Fate of dog accused of biting girl murky
EDWARDS ” The fate of Edwards resident Donna Griffin is uncertain months after her Labrador retriever Max allegedly bit the face of Singletree toddler Zoie Palmer on July 21.
The 2-year-old girl is recovering after several surgeries to mend her face, but Griffin and Max await the outcome of a court case that could send the owner to jail if she is found guilty and end the dog’s life.
The Eagle County District Attorney’s Office charged Griffin with owning a dangerous dog and owning a vicious dog that caused injury. The charges carry a 2 1/2-year jail sentence and $7,000 in fines. To convict Griffin, prosecutors must show Zoie Palmer suffered serious injuries.
How exactly the July 21 attack on Griffin’s property began is unclear. No one saw how the attack began. Zoie Palmer’s father, Zane Palmer, pulled the dog off his daughter but didn’t see how the attack started.
Prosecutors want the dog put to sleep, District Attorney Mark Hurlbert said.
Griffin has maintained her innocence. A court hearing that might have clarified Griffin’s future was scheduled for Tuesday, but was postponed because of bad weather. The next court date has not been set.
Griffin said she is sorry the girl was hurt, but refused to comment further. Zoie Palmer’s parents could not be reached.
Prosecutors have extended an offer to Griffin that she plead guilty to the first charge, Hurlbert said. So far, the offer has not been accepted.
The dog’s fate rests with Eagle County Court Judge Katharine Sullivan, who could decide anything from putting Max to death or returning him to Griffin, Hurlbert said. Max has been held at the Eagle County Animal Shelter since the court decided to take him away from Griffin in September.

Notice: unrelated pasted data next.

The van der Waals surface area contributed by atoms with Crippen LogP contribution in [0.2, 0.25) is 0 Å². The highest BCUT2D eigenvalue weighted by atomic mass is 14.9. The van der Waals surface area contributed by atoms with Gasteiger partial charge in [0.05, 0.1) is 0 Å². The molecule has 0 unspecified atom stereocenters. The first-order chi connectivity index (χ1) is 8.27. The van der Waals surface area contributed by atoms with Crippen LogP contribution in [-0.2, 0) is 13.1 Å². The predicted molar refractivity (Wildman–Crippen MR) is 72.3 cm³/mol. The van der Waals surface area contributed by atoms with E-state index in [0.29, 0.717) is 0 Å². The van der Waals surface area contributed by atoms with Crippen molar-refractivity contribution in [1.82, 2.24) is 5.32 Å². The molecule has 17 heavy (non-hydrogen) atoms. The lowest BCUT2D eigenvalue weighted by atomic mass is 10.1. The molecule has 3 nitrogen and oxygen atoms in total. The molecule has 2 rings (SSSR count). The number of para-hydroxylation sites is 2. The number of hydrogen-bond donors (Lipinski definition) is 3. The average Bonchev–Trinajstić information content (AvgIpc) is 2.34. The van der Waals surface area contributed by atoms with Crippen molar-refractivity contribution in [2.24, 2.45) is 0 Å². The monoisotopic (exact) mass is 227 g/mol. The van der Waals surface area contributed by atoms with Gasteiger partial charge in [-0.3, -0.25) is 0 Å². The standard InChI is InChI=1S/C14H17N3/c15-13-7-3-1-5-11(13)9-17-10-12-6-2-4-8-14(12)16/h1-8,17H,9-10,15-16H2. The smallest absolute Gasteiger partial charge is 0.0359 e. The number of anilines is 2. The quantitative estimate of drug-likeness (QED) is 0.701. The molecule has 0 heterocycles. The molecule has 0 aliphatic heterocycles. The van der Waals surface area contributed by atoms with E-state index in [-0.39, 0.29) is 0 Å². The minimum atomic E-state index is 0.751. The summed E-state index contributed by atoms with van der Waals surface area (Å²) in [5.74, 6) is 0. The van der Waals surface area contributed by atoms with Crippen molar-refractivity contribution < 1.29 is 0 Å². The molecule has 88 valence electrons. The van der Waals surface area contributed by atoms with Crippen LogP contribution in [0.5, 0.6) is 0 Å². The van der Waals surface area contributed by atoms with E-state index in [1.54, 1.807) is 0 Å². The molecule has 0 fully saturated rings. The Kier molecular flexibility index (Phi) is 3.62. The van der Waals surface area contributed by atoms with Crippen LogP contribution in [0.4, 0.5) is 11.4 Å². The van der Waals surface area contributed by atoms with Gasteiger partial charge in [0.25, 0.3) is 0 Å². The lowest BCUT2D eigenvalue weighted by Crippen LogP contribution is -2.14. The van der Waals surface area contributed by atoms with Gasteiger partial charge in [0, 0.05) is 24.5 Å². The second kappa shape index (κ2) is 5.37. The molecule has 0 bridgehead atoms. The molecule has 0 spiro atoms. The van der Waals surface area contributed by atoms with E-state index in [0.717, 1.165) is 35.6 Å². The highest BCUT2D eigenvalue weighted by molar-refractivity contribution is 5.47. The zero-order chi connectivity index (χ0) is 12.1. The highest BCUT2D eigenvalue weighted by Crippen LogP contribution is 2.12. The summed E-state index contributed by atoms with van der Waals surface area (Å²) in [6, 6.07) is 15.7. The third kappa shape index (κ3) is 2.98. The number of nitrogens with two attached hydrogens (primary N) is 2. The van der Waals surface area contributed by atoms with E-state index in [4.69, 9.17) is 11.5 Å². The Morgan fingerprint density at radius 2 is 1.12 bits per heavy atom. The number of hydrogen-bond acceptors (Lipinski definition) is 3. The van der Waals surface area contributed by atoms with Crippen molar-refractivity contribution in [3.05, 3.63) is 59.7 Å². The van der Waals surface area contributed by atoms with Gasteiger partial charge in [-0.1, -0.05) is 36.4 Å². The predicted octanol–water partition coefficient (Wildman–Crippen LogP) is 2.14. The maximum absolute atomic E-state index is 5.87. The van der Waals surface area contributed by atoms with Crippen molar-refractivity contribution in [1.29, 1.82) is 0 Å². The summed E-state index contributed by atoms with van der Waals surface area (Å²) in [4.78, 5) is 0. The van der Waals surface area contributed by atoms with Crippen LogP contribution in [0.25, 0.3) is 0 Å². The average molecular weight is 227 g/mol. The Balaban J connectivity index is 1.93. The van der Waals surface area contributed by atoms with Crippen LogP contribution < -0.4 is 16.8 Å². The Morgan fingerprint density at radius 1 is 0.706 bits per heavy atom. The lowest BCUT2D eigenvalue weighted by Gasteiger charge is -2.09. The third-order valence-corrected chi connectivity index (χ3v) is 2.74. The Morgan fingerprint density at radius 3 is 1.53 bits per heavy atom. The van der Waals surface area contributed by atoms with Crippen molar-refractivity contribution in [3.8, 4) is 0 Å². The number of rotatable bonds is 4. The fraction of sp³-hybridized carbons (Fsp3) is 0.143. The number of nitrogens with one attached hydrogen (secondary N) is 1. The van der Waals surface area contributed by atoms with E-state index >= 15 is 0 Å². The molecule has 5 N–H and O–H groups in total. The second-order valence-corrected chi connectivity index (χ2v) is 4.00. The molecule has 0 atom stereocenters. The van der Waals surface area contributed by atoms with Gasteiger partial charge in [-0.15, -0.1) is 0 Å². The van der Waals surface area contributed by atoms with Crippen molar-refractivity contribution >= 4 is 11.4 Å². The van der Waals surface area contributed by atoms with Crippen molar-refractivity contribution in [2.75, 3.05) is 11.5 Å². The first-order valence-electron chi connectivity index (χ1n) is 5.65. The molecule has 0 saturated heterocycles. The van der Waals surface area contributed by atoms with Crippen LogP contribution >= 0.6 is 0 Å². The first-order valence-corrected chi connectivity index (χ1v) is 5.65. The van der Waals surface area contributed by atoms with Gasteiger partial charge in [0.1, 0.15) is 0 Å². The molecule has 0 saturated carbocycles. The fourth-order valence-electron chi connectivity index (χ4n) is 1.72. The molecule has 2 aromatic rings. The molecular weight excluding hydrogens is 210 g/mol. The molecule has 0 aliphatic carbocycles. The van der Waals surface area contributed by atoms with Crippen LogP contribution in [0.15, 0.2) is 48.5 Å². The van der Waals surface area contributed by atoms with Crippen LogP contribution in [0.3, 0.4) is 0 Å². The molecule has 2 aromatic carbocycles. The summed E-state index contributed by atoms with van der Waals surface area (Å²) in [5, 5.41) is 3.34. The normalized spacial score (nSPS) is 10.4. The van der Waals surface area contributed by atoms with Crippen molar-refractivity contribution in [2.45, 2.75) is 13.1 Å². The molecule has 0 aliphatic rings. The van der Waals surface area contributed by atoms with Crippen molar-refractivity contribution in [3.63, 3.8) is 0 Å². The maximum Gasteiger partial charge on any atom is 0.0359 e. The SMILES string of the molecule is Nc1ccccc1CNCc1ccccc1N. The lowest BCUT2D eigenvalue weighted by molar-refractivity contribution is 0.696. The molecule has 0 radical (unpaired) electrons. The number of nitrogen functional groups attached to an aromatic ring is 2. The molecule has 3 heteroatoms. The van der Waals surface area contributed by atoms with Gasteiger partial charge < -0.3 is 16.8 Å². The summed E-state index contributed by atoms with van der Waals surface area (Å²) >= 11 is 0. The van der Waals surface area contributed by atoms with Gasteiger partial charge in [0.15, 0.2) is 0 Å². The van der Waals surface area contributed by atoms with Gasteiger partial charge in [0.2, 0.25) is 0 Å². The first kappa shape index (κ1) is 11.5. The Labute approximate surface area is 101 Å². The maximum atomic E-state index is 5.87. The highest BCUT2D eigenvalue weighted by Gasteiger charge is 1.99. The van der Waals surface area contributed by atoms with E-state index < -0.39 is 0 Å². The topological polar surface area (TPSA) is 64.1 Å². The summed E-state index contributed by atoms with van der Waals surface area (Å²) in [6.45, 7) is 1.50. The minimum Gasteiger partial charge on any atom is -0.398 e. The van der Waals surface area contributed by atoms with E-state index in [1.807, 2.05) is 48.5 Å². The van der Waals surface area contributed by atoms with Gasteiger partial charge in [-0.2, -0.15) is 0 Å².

Several people, including the Palmer’s baby-sitter Jeanette Edmonson, put together a petition urging the court to Max to sleep.
“I don’t want the dog back in a yard where he can get out and next time he can kill someone,” Edmonson said.
The petitioners plan to submit 220 names they received to Sullivan, Edmonson said.
But others have defended Max.
“There’s no reason why this dog should be killed,” said Char Newman Quinn, director of the Eagle Valley Humane Society. “The dog’s never hurt anybody before, nobody saw it happen and the dog was in his own yard.”
Rather than euthanizing Max, Quinn said he should be sent to a farm in Georgia where he won’t be around people.
Dr. Susan Klein, an Edwards veterinarian, examined Max’s medical record, which showed past injuries and possible joint and colon inflammation. She suggested the dog acted defensively when the attack occurred to avoid further pain associated with those conditions.
“I don’t feel that euthanizing this dog sends any kind of positive message,” Klein said. “He has absolutely no history of being aggressive and was only protecting himself.”
Staff Writer J.K. Perry can be reached at 748-2928 or firstname.lastname@example.org.
Vail Daily, Vail Colorado CO